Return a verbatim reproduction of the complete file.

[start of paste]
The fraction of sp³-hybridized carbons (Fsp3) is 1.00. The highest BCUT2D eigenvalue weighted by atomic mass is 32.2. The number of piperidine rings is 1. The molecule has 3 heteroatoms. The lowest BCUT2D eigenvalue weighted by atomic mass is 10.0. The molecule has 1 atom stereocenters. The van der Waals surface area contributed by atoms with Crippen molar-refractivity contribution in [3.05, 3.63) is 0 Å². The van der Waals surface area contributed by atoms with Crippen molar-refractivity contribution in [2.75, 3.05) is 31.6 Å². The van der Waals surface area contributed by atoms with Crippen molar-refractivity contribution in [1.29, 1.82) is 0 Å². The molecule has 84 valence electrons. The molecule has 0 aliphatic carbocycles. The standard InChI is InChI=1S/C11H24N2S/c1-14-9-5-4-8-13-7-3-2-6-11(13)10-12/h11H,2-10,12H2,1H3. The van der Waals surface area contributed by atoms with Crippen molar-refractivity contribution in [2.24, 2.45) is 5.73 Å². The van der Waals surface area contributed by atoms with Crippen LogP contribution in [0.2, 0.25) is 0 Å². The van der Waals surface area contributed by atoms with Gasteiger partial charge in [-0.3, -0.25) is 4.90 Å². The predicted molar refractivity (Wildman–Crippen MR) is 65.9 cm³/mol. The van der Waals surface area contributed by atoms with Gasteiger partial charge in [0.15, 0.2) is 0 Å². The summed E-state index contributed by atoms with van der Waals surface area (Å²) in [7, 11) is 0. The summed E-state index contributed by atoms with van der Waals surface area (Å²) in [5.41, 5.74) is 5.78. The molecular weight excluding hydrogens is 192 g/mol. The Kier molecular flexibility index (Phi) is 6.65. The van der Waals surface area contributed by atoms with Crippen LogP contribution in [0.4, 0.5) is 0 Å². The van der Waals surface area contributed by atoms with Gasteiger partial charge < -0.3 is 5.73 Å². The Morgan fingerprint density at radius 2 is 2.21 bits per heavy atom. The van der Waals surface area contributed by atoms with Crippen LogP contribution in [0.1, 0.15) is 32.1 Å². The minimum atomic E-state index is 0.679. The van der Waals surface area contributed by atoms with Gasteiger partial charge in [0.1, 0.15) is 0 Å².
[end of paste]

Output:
The fraction of sp³-hybridized carbons (Fsp3) is 1.00. The highest BCUT2D eigenvalue weighted by atomic mass is 32.2. The number of piperidine rings is 1. The molecule has 3 heteroatoms. The lowest BCUT2D eigenvalue weighted by atomic mass is 10.0. The molecule has 1 atom stereocenters. The van der Waals surface area contributed by atoms with Crippen molar-refractivity contribution in [3.05, 3.63) is 0 Å². The van der Waals surface area contributed by atoms with Crippen molar-refractivity contribution in [2.75, 3.05) is 31.6 Å². The van der Waals surface area contributed by atoms with Crippen molar-refractivity contribution in [1.29, 1.82) is 0 Å². The molecule has 84 valence electrons. The molecule has 0 aliphatic carbocycles. The standard InChI is InChI=1S/C11H24N2S/c1-14-9-5-4-8-13-7-3-2-6-11(13)10-12/h11H,2-10,12H2,1H3. The van der Waals surface area contributed by atoms with Crippen molar-refractivity contribution in [2.24, 2.45) is 5.73 Å². The van der Waals surface area contributed by atoms with Crippen LogP contribution in [0.2, 0.25) is 0 Å². The van der Waals surface area contributed by atoms with Gasteiger partial charge in [-0.3, -0.25) is 4.90 Å². The predicted molar refractivity (Wildman–Crippen MR) is 65.9 cm³/mol. The van der Waals surface area contributed by atoms with Gasteiger partial charge in [0.15, 0.2) is 0 Å². The summed E-state index contributed by atoms with van der Waals surface area (Å²) in [7, 11) is 0. The summed E-state index contributed by atoms with van der Waals surface area (Å²) in [5.41, 5.74) is 5.78. The molecular weight excluding hydrogens is 192 g/mol. The Kier molecular flexibility index (Phi) is 6.65. The van der Waals surface area contributed by atoms with Crippen LogP contribution in [0.4, 0.5) is 0 Å². The van der Waals surface area contributed by atoms with Gasteiger partial charge < -0.3 is 5.73 Å². The Morgan fingerprint density at radius 2 is 2.21 bits per heavy atom. The van der Waals surface area contributed by atoms with Crippen LogP contribution in [0.1, 0.15) is 32.1 Å². The minimum atomic E-state index is 0.679. The van der Waals surface area contributed by atoms with Gasteiger partial charge in [0.1, 0.15) is 0 Å².